OxBlog

Monday, August 21, 2006

# Posted 10:05 PM by Ariel David Adesnik  

WIKIPEDIA VS. BRITANNICA: Wikipedia has recently been honored with feature length profiles in both the New Yorker and the Atlantic. I don't suppose that's happened to Britannica lately.

But Britannica isn't out of the picture just yet. Instead, it has become the standard by which the New Yorker and the Atlantic want to measure Wikipedia. The former reports that:
Last year, Nature published a survey comparing forty-two entries on scientific topics on Wikipedia with their counterparts in Encyclopædia Britannica. According to the survey, Wikipedia had four errors for every three of Britannica’s, a result that, oddly, was hailed as a triumph for the upstart. Such exercises in nitpicking are relatively meaningless, as no reference work is infallible. Britannica issued a public statement refuting the survey’s findings, and took out a half-page advertisement in the Times.
New Yorker correspondent Stacy Schiff also conducted a sort of informal poll, asking two prominent intellectuals what they thought of their entries in Wikipedia:
When I showed the Harvard philosopher Hilary Putnam his entry, he was surprised to find it as good as the one in the Stanford Encyclopedia of Philosophy. He was flabbergasted when he learned how Wikipedia worked. “Obviously, this was the work of experts,” he said. In the nineteen-sixties, William F. Buckley, Jr., said that he would sooner “live in a society governed by the first two thousand names in the Boston telephone directory than in a society governed by the two thousand faculty members of Harvard University.” On Wikipedia, he might finally have his wish. How was his page? Essentially on target, he said. All the same, Buckley added, he would prefer that those anonymous two thousand souls govern, and leave the encyclopedia writing to the experts.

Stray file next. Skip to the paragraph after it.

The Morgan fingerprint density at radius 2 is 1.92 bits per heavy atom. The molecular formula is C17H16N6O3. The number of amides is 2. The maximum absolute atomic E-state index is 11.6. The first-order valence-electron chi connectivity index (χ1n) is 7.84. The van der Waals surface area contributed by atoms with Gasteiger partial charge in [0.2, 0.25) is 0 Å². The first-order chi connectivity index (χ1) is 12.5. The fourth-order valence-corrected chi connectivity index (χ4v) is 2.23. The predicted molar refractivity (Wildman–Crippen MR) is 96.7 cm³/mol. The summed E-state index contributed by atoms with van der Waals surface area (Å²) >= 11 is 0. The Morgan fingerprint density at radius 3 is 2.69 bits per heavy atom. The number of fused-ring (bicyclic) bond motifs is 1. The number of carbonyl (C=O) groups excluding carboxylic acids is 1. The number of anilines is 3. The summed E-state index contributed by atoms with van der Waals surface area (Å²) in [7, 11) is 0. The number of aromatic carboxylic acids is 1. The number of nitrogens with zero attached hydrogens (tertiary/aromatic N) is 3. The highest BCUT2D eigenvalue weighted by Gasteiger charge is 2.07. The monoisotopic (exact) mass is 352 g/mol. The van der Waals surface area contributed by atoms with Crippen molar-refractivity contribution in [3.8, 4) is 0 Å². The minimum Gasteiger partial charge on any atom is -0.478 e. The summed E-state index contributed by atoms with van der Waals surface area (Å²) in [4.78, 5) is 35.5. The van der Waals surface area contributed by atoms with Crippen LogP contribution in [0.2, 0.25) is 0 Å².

Yet government is at the very heart of Wikipedia, as both the New Yorker and the Atlantic make clear. The great question facing Wikipedia is how to govern the contents of a encyclopedia that anyone can edit.

Wikipedia has been able to generate so much content -- 1,000,000 in English, compared to 120,000 for Britannica -- precisely because it has so few rules. As Americans know, it is very dangerous to put limits on free speech when that is the essence of what makes you great. Yet some limits are necessary.

Precisely how well Wikipedia has confronted this challenge depends on whether you prefer the New Yorker or the Atlantic. The latter recounts how Internet theorist Eric Raymond:
Coined a now-famous hacker aphorism to capture [the] superiority [of collaboration]: “Given enough eyeballs, all bugs are shallow.” His point was simply that the speed with which a complex project is perfected is directly proportional to the number of informed people working on it...

[Vandalism] has proved much less of an issue than originally feared. A study by IBM suggests that although vandalism does occur (particularly on high-profile entries like “George W. Bush”), watchful members of the huge Wikipedia community usually swoop down to stop the malfeasance shortly after it begins...

Even though [a certain controversial] entry is often attacked by vandals, and is occasionally locked to block them, the page is more reliable precisely because it is now under “enough eyeballs.” The same could be said about many controversial entries on Wikipedia: the quality of articles generally increases with the number of eyeballs. Given enough eyeballs, all errors are shallow.